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Michael Novakhov – SharedNewsLinks℠: COVID-19 has broken NYC's housing market

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July 10, 2020 | 8:57pm

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COVID-19 killing NYC housing market

Market rents are actually falling in many ­areas of the city, and vacancy rates rising.
Christopher Sadowski

Count the city’s housing market as another casualty of the pandemic and the lockdown; the only real question is how deep the damage will go.

With roughly 700,000 renters thrown out of work and evictions banned for the interim, a full quarter of tenants have gone four months without paying rent, Bloomberg Businessweek reports. They’re still on the hook for it, though — often with no idea how they can ever pay.

And that’s left many landlords unable to cover all their bills, such as the property-tax payments that were due July 1. But other bills — for utilities, repairs, supers and other staff — can’t be postponed.

The Community Housing Improvement Program, a group representing mostly smaller landlords of rent-stabilized buildings, estimates that 20 percent of its members are in distress and may have to sell properties to stay afloat.

But it’ll be at fire-sale prices, since the crisis has exposed new risks to owning a city apartment building — and to living in one: Market rents are actually falling in many ­areas, and vacancy rates rising.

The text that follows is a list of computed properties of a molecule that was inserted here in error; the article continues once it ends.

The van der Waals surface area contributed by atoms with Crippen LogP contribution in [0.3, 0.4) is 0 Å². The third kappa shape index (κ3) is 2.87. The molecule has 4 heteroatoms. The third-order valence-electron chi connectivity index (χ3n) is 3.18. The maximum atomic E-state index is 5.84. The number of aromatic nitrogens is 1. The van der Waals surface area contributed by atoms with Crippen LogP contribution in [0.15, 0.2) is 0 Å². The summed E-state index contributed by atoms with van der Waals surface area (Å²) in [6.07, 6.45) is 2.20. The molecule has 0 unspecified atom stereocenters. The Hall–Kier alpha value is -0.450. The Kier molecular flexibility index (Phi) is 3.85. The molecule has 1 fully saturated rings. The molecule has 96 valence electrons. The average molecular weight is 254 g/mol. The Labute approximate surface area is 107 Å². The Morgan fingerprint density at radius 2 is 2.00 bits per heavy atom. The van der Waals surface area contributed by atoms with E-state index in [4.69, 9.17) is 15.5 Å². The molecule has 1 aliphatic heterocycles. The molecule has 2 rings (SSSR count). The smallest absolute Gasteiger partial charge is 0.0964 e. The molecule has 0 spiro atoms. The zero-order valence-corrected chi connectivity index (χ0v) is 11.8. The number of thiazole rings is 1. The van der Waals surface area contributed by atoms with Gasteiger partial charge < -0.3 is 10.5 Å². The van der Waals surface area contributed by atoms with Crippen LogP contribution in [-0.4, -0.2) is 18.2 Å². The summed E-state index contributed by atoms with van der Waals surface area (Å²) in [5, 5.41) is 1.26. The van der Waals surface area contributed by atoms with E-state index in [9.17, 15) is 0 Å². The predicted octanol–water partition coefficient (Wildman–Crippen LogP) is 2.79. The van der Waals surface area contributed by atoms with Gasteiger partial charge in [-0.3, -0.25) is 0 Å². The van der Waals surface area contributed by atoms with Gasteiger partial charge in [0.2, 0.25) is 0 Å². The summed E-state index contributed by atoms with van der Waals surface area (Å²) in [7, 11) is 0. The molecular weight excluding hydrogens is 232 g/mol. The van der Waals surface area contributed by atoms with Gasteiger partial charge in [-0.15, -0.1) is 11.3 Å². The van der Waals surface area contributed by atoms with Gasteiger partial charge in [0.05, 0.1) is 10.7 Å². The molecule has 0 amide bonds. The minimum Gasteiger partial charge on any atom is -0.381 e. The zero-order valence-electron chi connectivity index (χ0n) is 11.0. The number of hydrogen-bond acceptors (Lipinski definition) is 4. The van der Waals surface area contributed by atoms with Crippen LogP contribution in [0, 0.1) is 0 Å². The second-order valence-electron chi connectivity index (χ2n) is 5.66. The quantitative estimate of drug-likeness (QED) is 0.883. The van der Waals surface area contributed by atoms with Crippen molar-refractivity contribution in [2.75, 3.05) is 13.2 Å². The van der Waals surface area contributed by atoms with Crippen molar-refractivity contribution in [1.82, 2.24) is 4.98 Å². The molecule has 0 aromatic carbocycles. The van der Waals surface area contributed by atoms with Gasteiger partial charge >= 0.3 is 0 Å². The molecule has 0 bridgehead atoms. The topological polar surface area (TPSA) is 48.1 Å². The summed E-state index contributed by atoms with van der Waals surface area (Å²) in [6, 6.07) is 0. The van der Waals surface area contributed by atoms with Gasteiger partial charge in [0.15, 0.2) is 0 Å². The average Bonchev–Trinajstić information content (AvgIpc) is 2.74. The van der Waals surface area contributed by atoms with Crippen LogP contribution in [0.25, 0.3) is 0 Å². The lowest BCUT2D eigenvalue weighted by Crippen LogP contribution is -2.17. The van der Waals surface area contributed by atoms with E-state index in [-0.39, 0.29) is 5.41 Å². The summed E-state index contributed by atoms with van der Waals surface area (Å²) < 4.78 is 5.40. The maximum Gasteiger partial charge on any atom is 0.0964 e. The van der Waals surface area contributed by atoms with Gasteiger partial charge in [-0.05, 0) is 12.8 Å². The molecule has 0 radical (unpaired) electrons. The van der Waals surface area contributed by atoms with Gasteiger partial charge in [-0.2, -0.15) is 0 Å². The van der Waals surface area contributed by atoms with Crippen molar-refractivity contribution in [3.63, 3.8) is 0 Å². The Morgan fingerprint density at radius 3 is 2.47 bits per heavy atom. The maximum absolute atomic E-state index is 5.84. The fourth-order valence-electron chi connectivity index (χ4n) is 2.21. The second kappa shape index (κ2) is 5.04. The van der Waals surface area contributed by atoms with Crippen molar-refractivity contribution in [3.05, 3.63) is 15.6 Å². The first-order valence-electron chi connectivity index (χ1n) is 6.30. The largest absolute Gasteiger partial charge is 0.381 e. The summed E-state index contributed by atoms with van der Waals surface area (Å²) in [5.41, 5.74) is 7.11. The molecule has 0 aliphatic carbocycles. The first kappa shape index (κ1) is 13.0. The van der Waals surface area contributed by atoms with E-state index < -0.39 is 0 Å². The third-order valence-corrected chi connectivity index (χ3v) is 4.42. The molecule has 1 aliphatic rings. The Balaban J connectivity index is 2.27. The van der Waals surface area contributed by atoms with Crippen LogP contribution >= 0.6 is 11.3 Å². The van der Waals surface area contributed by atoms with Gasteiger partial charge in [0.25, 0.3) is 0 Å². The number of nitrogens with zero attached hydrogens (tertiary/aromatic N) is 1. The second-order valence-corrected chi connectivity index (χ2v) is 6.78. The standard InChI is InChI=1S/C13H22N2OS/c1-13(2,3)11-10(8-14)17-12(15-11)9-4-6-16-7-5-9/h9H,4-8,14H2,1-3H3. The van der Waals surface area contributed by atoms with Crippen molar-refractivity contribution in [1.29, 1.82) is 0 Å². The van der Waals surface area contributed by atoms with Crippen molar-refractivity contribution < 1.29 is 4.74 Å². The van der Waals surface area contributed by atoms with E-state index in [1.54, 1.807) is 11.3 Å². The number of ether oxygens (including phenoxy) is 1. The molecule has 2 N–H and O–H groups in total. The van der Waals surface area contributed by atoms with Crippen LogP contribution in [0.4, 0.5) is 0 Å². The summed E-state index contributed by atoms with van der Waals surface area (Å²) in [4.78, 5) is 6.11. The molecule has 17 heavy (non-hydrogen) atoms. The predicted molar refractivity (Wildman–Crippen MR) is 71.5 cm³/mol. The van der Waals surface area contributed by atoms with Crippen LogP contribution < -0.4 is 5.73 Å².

Those who own their homes are mainly in better shape, though they may miss a mortgage payment or two: It’s the nature of that market that they have more assets to get through tough times.

Still, some will have to refinance or sell completely — at a time when those prices have dropped, too.

But it’s the rental market that’s the real problem — uniquely so for New York City, about two-thirds of whose residents rent, far above the national average.

It doesn’t help that City Hall seems clueless, even insisting on a harsh 18 percent charge on late property-tax payments. Nor does it realize how badly that revenue source could be hit for years to come.

Some neighborhoods risk a repeat of the 1970s, when landlords walked away from their buildings as rent rolls didn’t meet ­expenses — and a few resorted to arson.

Getting the local economy moving again will help some, but city and state lawmakers need to focus fast on how to heal the ­damage, before it gets worse.

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